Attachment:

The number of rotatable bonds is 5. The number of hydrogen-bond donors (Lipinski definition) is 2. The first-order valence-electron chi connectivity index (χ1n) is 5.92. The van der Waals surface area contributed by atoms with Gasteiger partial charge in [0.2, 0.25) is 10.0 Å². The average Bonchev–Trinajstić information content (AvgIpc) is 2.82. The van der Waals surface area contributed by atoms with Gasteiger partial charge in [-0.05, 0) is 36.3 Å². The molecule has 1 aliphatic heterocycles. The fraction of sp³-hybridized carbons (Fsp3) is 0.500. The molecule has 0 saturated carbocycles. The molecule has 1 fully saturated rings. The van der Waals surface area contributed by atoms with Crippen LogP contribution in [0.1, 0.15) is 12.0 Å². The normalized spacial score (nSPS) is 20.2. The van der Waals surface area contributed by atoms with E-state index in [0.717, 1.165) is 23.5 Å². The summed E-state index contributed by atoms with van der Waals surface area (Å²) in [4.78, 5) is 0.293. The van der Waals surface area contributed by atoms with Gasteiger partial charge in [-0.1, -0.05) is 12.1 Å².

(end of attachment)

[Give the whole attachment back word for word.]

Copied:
The number of rotatable bonds is 5. The number of hydrogen-bond donors (Lipinski definition) is 2. The first-order valence-electron chi connectivity index (χ1n) is 5.92. The van der Waals surface area contributed by atoms with Gasteiger partial charge in [0.2, 0.25) is 10.0 Å². The average Bonchev–Trinajstić information content (AvgIpc) is 2.82. The van der Waals surface area contributed by atoms with Gasteiger partial charge in [-0.05, 0) is 36.3 Å². The molecule has 1 aliphatic heterocycles. The fraction of sp³-hybridized carbons (Fsp3) is 0.500. The molecule has 0 saturated carbocycles. The molecule has 1 fully saturated rings. The van der Waals surface area contributed by atoms with Crippen LogP contribution in [0.1, 0.15) is 12.0 Å². The normalized spacial score (nSPS) is 20.2. The van der Waals surface area contributed by atoms with E-state index in [0.717, 1.165) is 23.5 Å². The summed E-state index contributed by atoms with van der Waals surface area (Å²) in [4.78, 5) is 0.293. The van der Waals surface area contributed by atoms with Gasteiger partial charge in [-0.1, -0.05) is 12.1 Å².